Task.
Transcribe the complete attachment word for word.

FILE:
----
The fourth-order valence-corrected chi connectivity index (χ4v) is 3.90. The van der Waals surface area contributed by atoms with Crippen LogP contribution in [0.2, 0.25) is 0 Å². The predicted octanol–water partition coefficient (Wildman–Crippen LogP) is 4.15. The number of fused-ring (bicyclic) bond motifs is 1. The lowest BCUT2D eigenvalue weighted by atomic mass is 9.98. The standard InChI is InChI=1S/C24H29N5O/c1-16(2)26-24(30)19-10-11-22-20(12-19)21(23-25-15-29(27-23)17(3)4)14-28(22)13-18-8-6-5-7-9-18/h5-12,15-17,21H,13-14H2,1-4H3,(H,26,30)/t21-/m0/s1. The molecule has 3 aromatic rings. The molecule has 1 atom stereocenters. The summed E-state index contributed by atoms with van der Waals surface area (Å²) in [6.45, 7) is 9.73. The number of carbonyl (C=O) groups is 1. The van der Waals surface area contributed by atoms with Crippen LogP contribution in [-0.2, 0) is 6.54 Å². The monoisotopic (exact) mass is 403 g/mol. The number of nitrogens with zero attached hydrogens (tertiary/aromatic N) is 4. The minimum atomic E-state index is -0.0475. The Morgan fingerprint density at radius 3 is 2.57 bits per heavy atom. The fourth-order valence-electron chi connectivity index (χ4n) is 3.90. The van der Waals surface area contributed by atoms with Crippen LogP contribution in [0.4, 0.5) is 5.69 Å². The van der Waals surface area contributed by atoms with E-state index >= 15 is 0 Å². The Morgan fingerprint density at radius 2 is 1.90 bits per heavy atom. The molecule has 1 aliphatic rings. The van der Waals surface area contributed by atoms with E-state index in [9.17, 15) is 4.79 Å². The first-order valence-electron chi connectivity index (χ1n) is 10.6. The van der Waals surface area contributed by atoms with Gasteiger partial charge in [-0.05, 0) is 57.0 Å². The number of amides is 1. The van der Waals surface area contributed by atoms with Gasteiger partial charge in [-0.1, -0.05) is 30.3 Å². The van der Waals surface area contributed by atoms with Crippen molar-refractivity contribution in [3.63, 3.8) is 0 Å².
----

The fourth-order valence-corrected chi connectivity index (χ4v) is 3.90. The van der Waals surface area contributed by atoms with Crippen LogP contribution in [0.2, 0.25) is 0 Å². The predicted octanol–water partition coefficient (Wildman–Crippen LogP) is 4.15. The number of fused-ring (bicyclic) bond motifs is 1. The lowest BCUT2D eigenvalue weighted by atomic mass is 9.98. The standard InChI is InChI=1S/C24H29N5O/c1-16(2)26-24(30)19-10-11-22-20(12-19)21(23-25-15-29(27-23)17(3)4)14-28(22)13-18-8-6-5-7-9-18/h5-12,15-17,21H,13-14H2,1-4H3,(H,26,30)/t21-/m0/s1. The molecule has 3 aromatic rings. The molecule has 1 atom stereocenters. The summed E-state index contributed by atoms with van der Waals surface area (Å²) in [6.45, 7) is 9.73. The number of carbonyl (C=O) groups is 1. The van der Waals surface area contributed by atoms with Crippen LogP contribution in [-0.2, 0) is 6.54 Å². The monoisotopic (exact) mass is 403 g/mol. The number of nitrogens with zero attached hydrogens (tertiary/aromatic N) is 4. The minimum atomic E-state index is -0.0475. The Morgan fingerprint density at radius 3 is 2.57 bits per heavy atom. The fourth-order valence-electron chi connectivity index (χ4n) is 3.90. The van der Waals surface area contributed by atoms with Crippen LogP contribution in [0.4, 0.5) is 5.69 Å². The van der Waals surface area contributed by atoms with E-state index >= 15 is 0 Å². The Morgan fingerprint density at radius 2 is 1.90 bits per heavy atom. The molecule has 1 aliphatic rings. The van der Waals surface area contributed by atoms with E-state index in [9.17, 15) is 4.79 Å². The first-order valence-electron chi connectivity index (χ1n) is 10.6. The van der Waals surface area contributed by atoms with Gasteiger partial charge in [-0.05, 0) is 57.0 Å². The number of amides is 1. The van der Waals surface area contributed by atoms with Gasteiger partial charge in [-0.1, -0.05) is 30.3 Å². The van der Waals surface area contributed by atoms with Crippen molar-refractivity contribution in [3.63, 3.8) is 0 Å².